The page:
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Herod the fox

In Hebrew and Greek literature, this animal is renowned for its shrewdness and also for its small size compared with other predators.

ZOE AUTOR 102/Antonio_Cruz TRADUCTOR Roger Marshall 28 DE ABRIL DE 2024 15:00 h
Photo:: [link]Yuriy Chemerys[/link], Unsplash, CC0.

The metaphor of the fox which Jesus invokes in relation to Herod the tetrarch constitutes a psychological and sociological definition of this dark Jewish character.



To the advice that he should leave that territory because the king wanted to kill him, the Master replies: “Go tell that fox, ‘I will keep on driving out demons and healing people today and tomorrow, and on the third day I will reach my goal.’ In any case, I must press on today and tomorrow and the next day—for surely no prophet can die outside Jerusalem! (Luke 13:32-33)



What did Jesus mean by the term “fox”? In Hebrew and Greek literature, this animal is renowned for its shrewdness and also for its small size compared with other predators.



This double meaning was applicable to Herod Antipas. As a shrewd politician, he tried to use Jesus for his own advantage (Luke 9:7-9), and when he failed he tried to get rid of him as he had done with John the Baptist.



However, in the case of Christ he failed, because his destiny was in the hands of the Almighty, and no human power could determine the Master’s future. 



Neither did Herod have as much power as other Roman politicians at this time. He only governed Galilee and Perea, while Pontius Pilate, the governor of the province of Judea, designated by Tiberius, had much greater influence in Rome. In this sense, he was like a fox facing a lion.



Thus this governor of Galilee, subject to the orders of the Roman Emperor, possessed the characteristics that the ancients ascribed to the fox: picaresque cunning and little political influence.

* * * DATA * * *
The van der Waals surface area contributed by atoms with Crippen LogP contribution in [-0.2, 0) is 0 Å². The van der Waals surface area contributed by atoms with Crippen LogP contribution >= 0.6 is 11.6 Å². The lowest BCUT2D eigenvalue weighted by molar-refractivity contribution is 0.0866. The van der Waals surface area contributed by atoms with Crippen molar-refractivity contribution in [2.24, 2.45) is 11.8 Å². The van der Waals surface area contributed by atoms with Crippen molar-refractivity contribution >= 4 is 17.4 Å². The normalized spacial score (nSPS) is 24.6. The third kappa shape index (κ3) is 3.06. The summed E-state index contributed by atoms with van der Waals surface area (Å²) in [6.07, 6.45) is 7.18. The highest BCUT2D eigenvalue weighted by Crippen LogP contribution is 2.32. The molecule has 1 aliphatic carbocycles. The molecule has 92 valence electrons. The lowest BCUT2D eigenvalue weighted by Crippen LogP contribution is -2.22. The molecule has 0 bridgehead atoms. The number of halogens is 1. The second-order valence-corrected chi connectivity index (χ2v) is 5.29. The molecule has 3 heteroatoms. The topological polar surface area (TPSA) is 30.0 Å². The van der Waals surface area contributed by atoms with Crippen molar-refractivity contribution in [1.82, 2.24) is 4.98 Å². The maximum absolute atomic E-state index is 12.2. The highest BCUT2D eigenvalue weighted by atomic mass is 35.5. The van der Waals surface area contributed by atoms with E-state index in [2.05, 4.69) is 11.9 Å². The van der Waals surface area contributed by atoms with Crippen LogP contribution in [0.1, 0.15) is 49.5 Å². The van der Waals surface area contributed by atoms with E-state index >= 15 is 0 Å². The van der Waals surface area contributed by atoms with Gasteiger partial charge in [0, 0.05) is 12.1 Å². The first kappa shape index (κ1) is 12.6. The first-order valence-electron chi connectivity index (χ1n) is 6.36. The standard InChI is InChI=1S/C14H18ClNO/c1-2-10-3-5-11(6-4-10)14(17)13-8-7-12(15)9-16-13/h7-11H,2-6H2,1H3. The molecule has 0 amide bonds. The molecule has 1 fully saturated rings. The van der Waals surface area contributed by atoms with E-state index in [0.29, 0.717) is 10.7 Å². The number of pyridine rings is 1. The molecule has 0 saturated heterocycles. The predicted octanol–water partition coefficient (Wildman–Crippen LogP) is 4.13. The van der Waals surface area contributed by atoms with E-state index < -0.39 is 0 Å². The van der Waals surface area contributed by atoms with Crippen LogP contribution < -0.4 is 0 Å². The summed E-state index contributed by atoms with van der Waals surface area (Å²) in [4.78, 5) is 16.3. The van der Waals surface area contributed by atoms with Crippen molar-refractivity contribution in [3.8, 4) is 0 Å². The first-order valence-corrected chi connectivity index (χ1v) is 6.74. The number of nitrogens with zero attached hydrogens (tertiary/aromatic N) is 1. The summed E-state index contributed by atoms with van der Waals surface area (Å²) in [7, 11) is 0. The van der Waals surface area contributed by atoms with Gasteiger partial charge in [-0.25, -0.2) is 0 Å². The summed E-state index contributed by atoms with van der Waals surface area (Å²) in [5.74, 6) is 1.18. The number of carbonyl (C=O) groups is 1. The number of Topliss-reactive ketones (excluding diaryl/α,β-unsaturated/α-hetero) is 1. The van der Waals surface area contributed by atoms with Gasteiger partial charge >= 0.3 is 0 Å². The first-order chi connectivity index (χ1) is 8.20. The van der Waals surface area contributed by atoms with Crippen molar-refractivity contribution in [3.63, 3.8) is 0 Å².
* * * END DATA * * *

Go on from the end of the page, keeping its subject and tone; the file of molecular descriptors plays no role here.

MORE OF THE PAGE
Traditionally, humans have attributed cunning to this canine species because they go unnoticed until they can seize the opportunity to hunt down their prey by acting swiftly and effectively. T



hey are solitary, stealthy and elusive. If they realise that they are being followed, they distance themselves from their burrows in order to protect their young, and take circuitous routes. They choose particular locations to urinate in order to leave false trails and confuse their predators.



Their foxholes and burrows are connected to the surface by means of numerous exits, to ensure as many escape routes as possible. 



The result of this observation was that from the 6th and 7th centuries AD onwards, a certain symbolic Christian interpretation went so far as to identify the fox with the devil himself, and that anyone who ate the flesh of the fox would participate in its greed ambition and murderous instincts.



Such are the dangers posed by many cases of erroneous allegorical exegesis of Scripture throughout history. 



Despite everything, the fatal destiny awaiting Jesus in Jerusalem would not depend on Herod, nor on Pilate nor on any of the Jewish or Roman leaders butt on the eternal purposes of the Father.



Jesus’s decisive journey towards Calvary was not conditioned by the well-intentioned counsel of the Pharisees, or by any desire to avoid the kind of death that Herod might have been preparing for him, but by his unrelenting determination to obey God.



Jesus had made up his mind to fulfil the will of his father, and drink the bitter cup out of love for humankind. Therefore, his death on the cross was not a defeat, but a perfect and complete success. 



The attitude of the Messiah also stands for us as a supremely significant example. How do we as believers face the risks posed by present-day Herods? Are we afraid of foxes? Are we running away from them or are we facing them with wisdom and courage?



Jesus Christ wants us to follow him, whatever the cost, and without allowing ourselves to be cowered by human power. The essence of the Christian life is the development of a very specific mission: to contribute to the Kingdom of God here on hearth. U



ndoubtedly, this enormous task may incur discomfort, suffering and even death itself, but it will also contribute to the fulfilment of God’s purposes and the Lord will have the last word, at the time he chooses. 


 

 


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